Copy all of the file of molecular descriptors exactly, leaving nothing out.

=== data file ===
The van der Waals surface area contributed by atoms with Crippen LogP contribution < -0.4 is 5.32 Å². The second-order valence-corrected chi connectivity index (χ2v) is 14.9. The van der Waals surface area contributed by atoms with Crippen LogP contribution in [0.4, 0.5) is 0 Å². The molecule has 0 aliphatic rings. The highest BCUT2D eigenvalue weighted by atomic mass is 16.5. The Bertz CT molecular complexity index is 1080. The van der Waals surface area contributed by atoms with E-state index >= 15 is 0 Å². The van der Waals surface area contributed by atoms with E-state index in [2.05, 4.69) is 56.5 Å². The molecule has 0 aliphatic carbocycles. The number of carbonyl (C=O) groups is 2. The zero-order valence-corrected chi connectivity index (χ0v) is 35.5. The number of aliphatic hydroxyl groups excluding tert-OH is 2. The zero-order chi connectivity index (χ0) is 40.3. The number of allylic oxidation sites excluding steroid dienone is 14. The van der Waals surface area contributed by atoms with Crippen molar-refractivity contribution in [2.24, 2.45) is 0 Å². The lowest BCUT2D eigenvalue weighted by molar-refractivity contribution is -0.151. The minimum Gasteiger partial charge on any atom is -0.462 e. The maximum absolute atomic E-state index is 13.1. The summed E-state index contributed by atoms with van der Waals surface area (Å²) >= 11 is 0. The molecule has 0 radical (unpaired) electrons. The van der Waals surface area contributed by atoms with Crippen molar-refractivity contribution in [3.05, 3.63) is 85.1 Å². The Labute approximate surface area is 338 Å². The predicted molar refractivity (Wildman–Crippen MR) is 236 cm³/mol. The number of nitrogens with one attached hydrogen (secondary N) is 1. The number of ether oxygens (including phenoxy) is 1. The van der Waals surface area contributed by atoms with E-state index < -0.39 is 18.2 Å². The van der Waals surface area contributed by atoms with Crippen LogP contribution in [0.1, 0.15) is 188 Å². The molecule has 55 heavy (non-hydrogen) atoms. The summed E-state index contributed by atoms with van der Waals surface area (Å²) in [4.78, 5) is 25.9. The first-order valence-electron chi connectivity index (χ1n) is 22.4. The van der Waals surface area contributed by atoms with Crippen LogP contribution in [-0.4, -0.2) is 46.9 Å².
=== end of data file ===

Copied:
The van der Waals surface area contributed by atoms with Crippen LogP contribution < -0.4 is 5.32 Å². The second-order valence-corrected chi connectivity index (χ2v) is 14.9. The van der Waals surface area contributed by atoms with Crippen LogP contribution in [0.4, 0.5) is 0 Å². The molecule has 0 aliphatic rings. The highest BCUT2D eigenvalue weighted by atomic mass is 16.5. The Bertz CT molecular complexity index is 1080. The van der Waals surface area contributed by atoms with E-state index >= 15 is 0 Å². The van der Waals surface area contributed by atoms with E-state index in [2.05, 4.69) is 56.5 Å². The molecule has 0 aliphatic carbocycles. The number of carbonyl (C=O) groups is 2. The zero-order valence-corrected chi connectivity index (χ0v) is 35.5. The number of aliphatic hydroxyl groups excluding tert-OH is 2. The zero-order chi connectivity index (χ0) is 40.3. The number of allylic oxidation sites excluding steroid dienone is 14. The van der Waals surface area contributed by atoms with Crippen molar-refractivity contribution in [2.24, 2.45) is 0 Å². The lowest BCUT2D eigenvalue weighted by molar-refractivity contribution is -0.151. The minimum Gasteiger partial charge on any atom is -0.462 e. The maximum absolute atomic E-state index is 13.1. The summed E-state index contributed by atoms with van der Waals surface area (Å²) >= 11 is 0. The molecule has 0 radical (unpaired) electrons. The van der Waals surface area contributed by atoms with Crippen molar-refractivity contribution in [3.05, 3.63) is 85.1 Å². The Labute approximate surface area is 338 Å². The predicted molar refractivity (Wildman–Crippen MR) is 236 cm³/mol. The number of nitrogens with one attached hydrogen (secondary N) is 1. The number of ether oxygens (including phenoxy) is 1. The van der Waals surface area contributed by atoms with E-state index < -0.39 is 18.2 Å². The van der Waals surface area contributed by atoms with Crippen LogP contribution in [0.1, 0.15) is 188 Å². The molecule has 55 heavy (non-hydrogen) atoms. The summed E-state index contributed by atoms with van der Waals surface area (Å²) in [4.78, 5) is 25.9. The first-order valence-electron chi connectivity index (χ1n) is 22.4. The van der Waals surface area contributed by atoms with Crippen LogP contribution in [-0.4, -0.2) is 46.9 Å².